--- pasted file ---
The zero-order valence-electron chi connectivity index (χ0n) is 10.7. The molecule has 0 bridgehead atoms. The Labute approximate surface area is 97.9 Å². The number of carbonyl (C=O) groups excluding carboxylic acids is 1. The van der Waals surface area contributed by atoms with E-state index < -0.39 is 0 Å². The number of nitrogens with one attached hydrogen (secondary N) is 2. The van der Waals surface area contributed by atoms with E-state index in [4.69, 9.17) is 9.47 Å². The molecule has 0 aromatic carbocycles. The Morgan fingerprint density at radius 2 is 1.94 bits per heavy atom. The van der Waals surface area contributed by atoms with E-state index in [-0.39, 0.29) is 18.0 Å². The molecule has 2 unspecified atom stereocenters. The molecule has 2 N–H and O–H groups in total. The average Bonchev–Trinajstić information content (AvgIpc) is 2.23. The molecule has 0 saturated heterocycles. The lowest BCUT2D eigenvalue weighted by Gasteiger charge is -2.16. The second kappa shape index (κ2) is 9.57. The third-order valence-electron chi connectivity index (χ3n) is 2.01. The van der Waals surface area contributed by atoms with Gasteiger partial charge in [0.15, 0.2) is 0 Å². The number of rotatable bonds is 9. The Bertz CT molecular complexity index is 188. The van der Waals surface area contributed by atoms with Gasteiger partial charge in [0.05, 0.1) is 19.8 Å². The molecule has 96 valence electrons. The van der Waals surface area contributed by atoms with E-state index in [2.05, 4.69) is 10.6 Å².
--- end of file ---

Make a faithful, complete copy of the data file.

The zero-order valence-electron chi connectivity index (χ0n) is 10.7. The molecule has 0 bridgehead atoms. The Labute approximate surface area is 97.9 Å². The number of carbonyl (C=O) groups excluding carboxylic acids is 1. The van der Waals surface area contributed by atoms with E-state index < -0.39 is 0 Å². The number of nitrogens with one attached hydrogen (secondary N) is 2. The van der Waals surface area contributed by atoms with E-state index in [4.69, 9.17) is 9.47 Å². The molecule has 0 aromatic carbocycles. The Morgan fingerprint density at radius 2 is 1.94 bits per heavy atom. The van der Waals surface area contributed by atoms with E-state index in [-0.39, 0.29) is 18.0 Å². The molecule has 2 unspecified atom stereocenters. The molecule has 2 N–H and O–H groups in total. The average Bonchev–Trinajstić information content (AvgIpc) is 2.23. The molecule has 0 saturated heterocycles. The lowest BCUT2D eigenvalue weighted by Gasteiger charge is -2.16. The second kappa shape index (κ2) is 9.57. The third-order valence-electron chi connectivity index (χ3n) is 2.01. The van der Waals surface area contributed by atoms with Gasteiger partial charge in [0.15, 0.2) is 0 Å². The number of rotatable bonds is 9. The Bertz CT molecular complexity index is 188. The van der Waals surface area contributed by atoms with Gasteiger partial charge in [0.05, 0.1) is 19.8 Å². The molecule has 96 valence electrons. The van der Waals surface area contributed by atoms with E-state index in [2.05, 4.69) is 10.6 Å².